Bolsonaro's mandate has been quite similar to what his career as an extravagant and nostalgic deputy nostalgic for the dictatorship anticipated. They are almost four years marked by a denialist management of the pandemic and the delay in buying the vaccines. That has been his biggest mistake, the one he is most reproached for by those who dreamed that he would bring profound political change and are now disappointed. Installed in power, Bolsonarism has generated constant tension with other state institutions, especially with the Supreme Court, including more or less veiled coup threats. Halfway through the mandate and to avoid a impeachement he allied himself with the old politics he had promised to end.
Lula's campaign to win his third term as president - he governed between 2003 and 2010 - has been pure nostalgia. The candidate on the left offers his compatriots recipes that worked then, but improved, he usually says. Always ambiguous, he has not gone into details about how he intends to achieve it in an economic situation with signs of improvement, but which has not yet taken off. And meanwhile, his promise that with him Brazil will be happy again has caught on.
Lula leads a 10-party candidacy that ranges from the far left to the center right. And as a vice-presidential candidate he is leading one of his historical adversaries, Geraldo Alkcmin, a traditional center-right figure who softens the profile of those who still see Lula as a radical.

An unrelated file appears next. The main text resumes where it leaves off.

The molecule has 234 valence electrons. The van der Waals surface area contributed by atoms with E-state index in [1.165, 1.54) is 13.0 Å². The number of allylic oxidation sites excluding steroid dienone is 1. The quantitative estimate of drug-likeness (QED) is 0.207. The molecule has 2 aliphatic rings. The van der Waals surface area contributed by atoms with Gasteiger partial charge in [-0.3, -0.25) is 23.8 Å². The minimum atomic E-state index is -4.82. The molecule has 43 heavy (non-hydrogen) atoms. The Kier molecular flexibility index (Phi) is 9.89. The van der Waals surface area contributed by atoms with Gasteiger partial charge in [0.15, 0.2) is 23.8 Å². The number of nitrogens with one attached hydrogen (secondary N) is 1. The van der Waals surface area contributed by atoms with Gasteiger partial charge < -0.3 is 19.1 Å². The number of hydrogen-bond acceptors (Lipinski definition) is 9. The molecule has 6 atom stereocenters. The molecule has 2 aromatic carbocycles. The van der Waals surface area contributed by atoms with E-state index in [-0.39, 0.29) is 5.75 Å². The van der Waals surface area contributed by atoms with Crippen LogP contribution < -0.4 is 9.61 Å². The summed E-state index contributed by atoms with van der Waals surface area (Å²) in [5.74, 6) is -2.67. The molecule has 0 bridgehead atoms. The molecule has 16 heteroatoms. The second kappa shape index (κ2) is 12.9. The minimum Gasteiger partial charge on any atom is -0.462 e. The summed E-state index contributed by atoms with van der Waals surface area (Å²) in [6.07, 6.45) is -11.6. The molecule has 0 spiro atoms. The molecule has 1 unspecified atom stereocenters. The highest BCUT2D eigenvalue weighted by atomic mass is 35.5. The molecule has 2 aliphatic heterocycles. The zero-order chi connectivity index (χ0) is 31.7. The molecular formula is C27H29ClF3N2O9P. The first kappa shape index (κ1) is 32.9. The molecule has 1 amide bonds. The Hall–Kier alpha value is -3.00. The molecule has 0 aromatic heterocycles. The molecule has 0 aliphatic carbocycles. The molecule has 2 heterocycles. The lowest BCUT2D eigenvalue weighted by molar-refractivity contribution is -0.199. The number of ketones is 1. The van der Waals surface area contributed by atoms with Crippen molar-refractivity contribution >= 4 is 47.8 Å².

Lula's rallies have been a constant reminder of the best achievements of progressive governments to combat poverty and promote the inclusion and prosperity of the disinherited masses that white elites neglected for centuries. That is why the poor have always remained faithful to the Workers' Party, even in the midst of the worst corruption scandals and when Lula was imprisoned after corruption convictions were later overturned. He was tried by a judge, Sergio Moro, who was not responsible for the case. Moro, who was Bolsonaro's Minister of Justice and broke with him, is seeking a seat in the Senate.
Lula's voter is poor, female, and rather mestizo or black. Instead, the richest, most educated, whites and men prefer Bolsonaro.
The former military man who managed to excite his compatriots with an anti-political discourse, a relentless fight against corruption and a strong hand in security, ended up disillusioning those who voted for him because of the desire for radical change and the liberal agenda in the economy. Instead, the most ideological have remained by his side, the enthusiasts of the anti-communist discourse that sees the left as an irreconcilable enemy, including many defenders of weapons.